Saturday, July 24, 2010

Hosea and the Lord's Prayer

At first reading, the prophet Hosea and the Lord's Prayer have absolutely nothing in common.  But I think we might be able to at least find that they make sense together.

At the time that the Lord began to prophesy to Israel through his servant Hosea, Israel was at war with Assyria.  The inhabitants of the Northern Kingdom, were we able to ask them, would tell us that they were Jews, followers of Adonai, the one God.  I am sure that the Shema - Hear O Israel:  the Lord is our God, the Lord is one - was uttered daily by all of these people.  Not only did they proclaim God as Lord, they also kept all the feasts and sacrifices as prescribed by Moses.

The problem wasn't that they now considered themselves children of Baal or Astarte, it was that they were very comfortable being Jews.  They had it in the back of their heads that the Lord was their God and the Lord would always be there for them, would always rescue Israel.  This made them so comfortable that they promptly forgot everything else they knew about God and how they had been told that children of God behave.  They used questionable ethics to get ahead - in business, in society, in government and foreign affairs.  They believed in God but they trusted that they knew what was best for Israel and God was behind the times.

So God has Hosea act out his prophecy.  "Go marry a prostitute, Hosea.  For my people are prostituting themselves by forsaking me," says the Lord.  "You will have children but they will be the product of prostitution, Hosea, because the children will be like their mother, selling themselves to the highest bidder to get what they think is happiness and security.

"Your first child will be a boy named Jezreel, named after the place where King Jehu slaughtered so many people, ostensibly in my name but in truth to avenge his ancestor Naboth.  Your daughter will be named Lo ruhamah because Israel will get no pity from me this time.  And the third child, another boy, will be named Lo-ammi.  By this Israel will know that they are not my people and I am not their God.

"But in the days far ahead, the children of Israel will be more in number than the grains of sand on the seashore and in this very same place, I will call Not My People the Sons of the Living God."

It couldn't have been easy for Hosea to marry a prostitute.  Gomer was probably a temple prostitute, one who was part of the fertility rites of the local gods.  Everyone knew who and what she was.  Having her in his house, walking down the street with her, raising her ill-gotten children would have been an awful embarrassment, bringing shame on Hosea and his extended family.  But he obeyed the Lord and married this most unsuitable woman, letting everyone know that Gomer is a symbol of how they treat the Lord.

The United States has always considered itself to be a Christian nation, one nation under God.  Europe is the cradle of Western Christianity and yet the consensus today is that Christianity is dead in Europe.  That is certainly a generalization; however, consider this story.  My sister Beverly was in Sweden for Easter one year.  At a dinner on Easter Eve, someone asked her what she was going to do the next day.  Bev said she was going to go to church.  "Why?" her companion asked.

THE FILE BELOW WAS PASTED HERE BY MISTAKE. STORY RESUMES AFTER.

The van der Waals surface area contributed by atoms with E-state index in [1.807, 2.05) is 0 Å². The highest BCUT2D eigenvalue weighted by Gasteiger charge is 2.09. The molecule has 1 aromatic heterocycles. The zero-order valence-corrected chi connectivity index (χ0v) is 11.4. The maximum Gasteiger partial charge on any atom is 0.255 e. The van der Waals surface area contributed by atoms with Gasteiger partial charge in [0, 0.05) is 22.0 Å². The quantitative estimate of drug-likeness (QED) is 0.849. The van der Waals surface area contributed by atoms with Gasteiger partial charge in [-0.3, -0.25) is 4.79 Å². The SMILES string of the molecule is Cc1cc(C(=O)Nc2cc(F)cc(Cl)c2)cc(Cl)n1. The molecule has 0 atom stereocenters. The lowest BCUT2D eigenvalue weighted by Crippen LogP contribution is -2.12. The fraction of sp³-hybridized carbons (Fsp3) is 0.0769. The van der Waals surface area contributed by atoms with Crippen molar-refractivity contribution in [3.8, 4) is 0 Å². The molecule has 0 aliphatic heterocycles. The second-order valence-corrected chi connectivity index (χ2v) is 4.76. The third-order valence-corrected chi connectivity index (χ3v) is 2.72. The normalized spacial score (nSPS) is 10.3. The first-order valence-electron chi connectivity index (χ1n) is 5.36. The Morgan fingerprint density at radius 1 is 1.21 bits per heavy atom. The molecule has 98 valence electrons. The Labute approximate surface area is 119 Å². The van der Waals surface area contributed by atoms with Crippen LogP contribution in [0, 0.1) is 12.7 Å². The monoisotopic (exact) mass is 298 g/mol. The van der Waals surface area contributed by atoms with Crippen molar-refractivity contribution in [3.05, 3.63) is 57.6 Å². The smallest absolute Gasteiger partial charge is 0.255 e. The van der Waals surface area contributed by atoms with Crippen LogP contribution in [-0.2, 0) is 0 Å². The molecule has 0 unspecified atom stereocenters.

Nor can we honestly say that the United States is a Christian nation.  Besides the fact that we have become a haven for many faith traditions - a very good thing and one that is part of our charge from God to welcome the stranger - we seem to be Christian like Hosea's Israel was Jewish.  We believe in God, Father, Son and Holy Spirit but can't seem to translate that into daily living.  We would rather trust ourselves or those we have chosen to lead us.

And so we come to the Lord's Prayer, probably one of the first things we ever memorized, somewhere around the tender age of three.  It is as much a part of us as the Shema was a part of Hosea's Israel.  We can all say it at the drop of a hat and with just about that much thought.  Hear again Luke's version:

Father, hallowed be your name.  Your kingdom come.   Give us each day our daily bread.  And forgive us our sins, for we ourselves forgive everyone indebted to us.   And do not bring us to the time of trial.

If we stop and listen to what we are praying, we may well be brought up short.  This is not something to be rattled off.  It is a prayer we say boldly, with the conviction that God hears us.

Father, hallowed be your name.  There is no one or no thing greater than you, Lord.  You are the beginning and end and in you we live and move and have our being.  I trust you.

Your kingdom come.  I will not spend my life raising up my own kingdom, God.  I will look to you for guidance and direction so that your kingdom may thrive and that I may live there.

Give us each day our daily bread.  I'm not asking for more than I need or deserve.  I trust that you will help me find what I need and what my family need.  I will not be greedy.

And forgive us our sins, for we ourselves forgive everyone indebted to us.  I know, Lord, that I have sinned against you either by what I have done or what I have not done.  Others have sinned against me and they are indebted to me for forgiveness.  Some have even asked me to forgive them and I know that I need to do that.  Maybe if I remember that I am indebted to you for forgiveness, I will remember to forgive them.

And do not bring us to the time of trial.  Please, Lord, do not try my faith.  For I know I will be found lacking even though I strive to be righteous.

This is but one interpretation of the Lord's Prayer.  It isn't perfect or the only way to interpret what Jesus told us to pray.  The key is to go beyond these few short sentences, this small collection of words, and pray it as if all of life hinged on God's answer.

Because it does.If we continue to pay lip service rather than taking God as the center of our lives from whom everything flows, we will end up like Israel did.  Defeated, killed, removed from the land.

We are here because we know this to be true.  We understand that the Lord  expects us to be serious about being faithful children of God, that the Lord desires nothing more than to be in loving communion with us.  And so we pray boldly not just for ourselves but to call upon the Lord to be present with us even when we are afraid, full of sin and anger and greed.  We turn to the Lord because there is simply no one, no where else to turn.  We live in God and with God and act through God. 

Because the Lord did not abandon the people of Israel.  God allowed their decisions to form their destruction but when they saw how wrong they were, God restored them and called them Sons of the Living God.  We are the inheritors, through Christ, of the land, called Children of God forever.  The Lord is our God, the Lord is one and to the Lord be all the power and the glory.  Amen.